Procrastination, expedience and “piecemeal-ism” — PEP for short — are among the greatest enemies of effective comprehensive planning, rational urban growth and sound infrastructure development. Without adequately understanding and anticipating future effects, costs and consequences, PEP can torpedo the best intentions of long-range plans, projects and programs.
Washington’s Metrorail system is the poster child for PEP victimization. This partly reflects how the Washington Metropolitan Area Transit Authority was constituted. WMATA is governed and funded by the congressionally influenced District, two politically disparate states — Maryland and Virginia — and several counties and municipalities within the two states. Fragmented governance has guaranteed a recurring PEP approach to funding, constructing and maintaining Metro.
The PEP approach is typically the easiest, quickest, least risky and, in the short term, most-economical way to address pressing problems of the moment. Also PEP is often the only politically and financially viable approach. But by focusing ad hoc on building or fixing only one small piece of a larger, more complex system — by oiling only the squeaky wheel — the future quality, performance and benefits of the system as a whole may be seriously compromised.
PEP characterizes much of how we finance, build and operate America’s public infrastructure: roads and bridges, railways, utilities, parks and schools.
Nothing exemplifies PEP more than deferred road maintenance. Paved streets, long in need of repaving, are instead patched pothole by pothole, or they are repaved only a few blocks at a time or not at all. The physically worst, most-unsafe conditions should receive highest remediation priority, yet remediation so often seems to be undertaken randomly, if at all.
Who knows why one stretch of road gets a makeover while others don’t? And does it make sense to widen or add more lanes to some roads when existing lanes on many other roads are in poor condition? If there is a logical, overall roadway system remediation master plan, it remains a mystery.
Railway “Band-Aids” are constantly being applied to keep the nation’s rail lines functional. Passengers must wonder how often the bumpy railroad gets fixed between Washington, New York and Boston, an Amtrak line for which a new rail bed is clearly needed. Investment in innovative rail technologies may never occur because so much money is instead spent annually making piecemeal repairs to aging railway sections.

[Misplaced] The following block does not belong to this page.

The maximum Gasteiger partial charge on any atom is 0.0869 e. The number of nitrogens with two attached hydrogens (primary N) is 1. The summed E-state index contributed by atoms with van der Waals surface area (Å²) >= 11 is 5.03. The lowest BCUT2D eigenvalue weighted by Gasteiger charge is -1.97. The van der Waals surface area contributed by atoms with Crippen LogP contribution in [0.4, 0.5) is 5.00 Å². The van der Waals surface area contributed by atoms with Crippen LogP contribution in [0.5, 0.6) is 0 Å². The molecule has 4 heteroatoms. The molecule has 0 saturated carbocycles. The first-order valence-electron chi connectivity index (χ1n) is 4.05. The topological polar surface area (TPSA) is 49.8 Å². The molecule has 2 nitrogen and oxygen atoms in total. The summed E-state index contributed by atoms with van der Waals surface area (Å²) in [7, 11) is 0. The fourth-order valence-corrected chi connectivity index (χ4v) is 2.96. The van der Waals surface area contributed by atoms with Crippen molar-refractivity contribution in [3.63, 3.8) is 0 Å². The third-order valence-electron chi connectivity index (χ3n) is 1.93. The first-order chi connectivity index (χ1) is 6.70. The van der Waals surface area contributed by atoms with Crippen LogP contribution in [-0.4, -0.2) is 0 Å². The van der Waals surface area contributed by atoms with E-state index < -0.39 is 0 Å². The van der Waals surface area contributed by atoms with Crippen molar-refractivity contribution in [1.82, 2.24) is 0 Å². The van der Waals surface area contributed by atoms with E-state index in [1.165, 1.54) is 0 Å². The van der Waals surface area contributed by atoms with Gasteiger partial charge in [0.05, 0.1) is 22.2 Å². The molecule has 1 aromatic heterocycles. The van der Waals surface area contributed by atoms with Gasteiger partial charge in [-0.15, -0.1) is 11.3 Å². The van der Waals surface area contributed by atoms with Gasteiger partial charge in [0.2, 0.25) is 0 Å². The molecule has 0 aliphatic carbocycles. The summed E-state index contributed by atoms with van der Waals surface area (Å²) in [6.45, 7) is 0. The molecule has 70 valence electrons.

This piecemeal approach, long the modus operandi of WMATA, is hampering Metro.
Start with the politically expedient, short-sighted decision decades ago not to include Georgetown in laying out the Metro network. This was followed by years of deferred maintenance, during which, because of funding limitations, only the squeakiest wheels, quite literally, were oiled. The result is painfully evident: scores of escalators and elevators out of service; poor, uneven station lighting due to burnt-out light fixtures; railcars in need of refurbishing or replacement; and incessant track repairs generating chronic service disruptions.
Metro’s Silver Line extension to Dulles International Airport and Loudoun County, deferred for years, is, at last, being built. But it too has been planned and financed piecemeal. Elevating the line overhead through Tysons Corner, rather than running it in a tunnel, was clearly a decision based on expedience rather than sound urban planning. Because of doubts and hesitation on the part of Loudoun County political leaders and voters, the PEP approach is jeopardizing extension of the line to serve the eastern part of the county.
The funding strategy for the Silver Line, while politically expedient, is emblematic of the flaws in the region’s approach to transit. An integral part of WMATA’s metropolitan rail network, the Silver Line is a regional asset and amenity for greater Washington that should have been financed regionally. Yet residents of Maryland and the District aren’t directly contributing to the funding. Is this line just for Virginians?
Local governments are especially prone to committing PEP acts. Public officials are regularly asked to approve a variance, exception or zoning change to benefit a specific property. Many county and municipal authorities rigorously analyze and act on such requests in light of policies embodied in master plans and land-use regulations. Their goal is to ensure that any change is in sync with and does not compromise or violate such policies and plans.
But members of city and county councils, boards and commissions sometimes ignore public policies and plans. Questionable motivations and bad judgment can result in decisions based on piecemeal rather than holistic reasoning. This can set unwanted precedents and lead to development that doesn’t fit, undercuts well-established policies and plans and, worse, spoils subsequent development.
Can PEP behavior be avoided, given human nature?
Undertaking work in phases and doing work incrementally is often unavoidable and desirable. But work must be timely. And each phase and increment of work must contribute constructively to creating, improving and sustaining the greater whole, whether a building, a neighborhood, a transportation network, a utility system or an entire city.
Roger K. Lewis is a practicing architect and professor emeritus of architecture at the University of Maryland.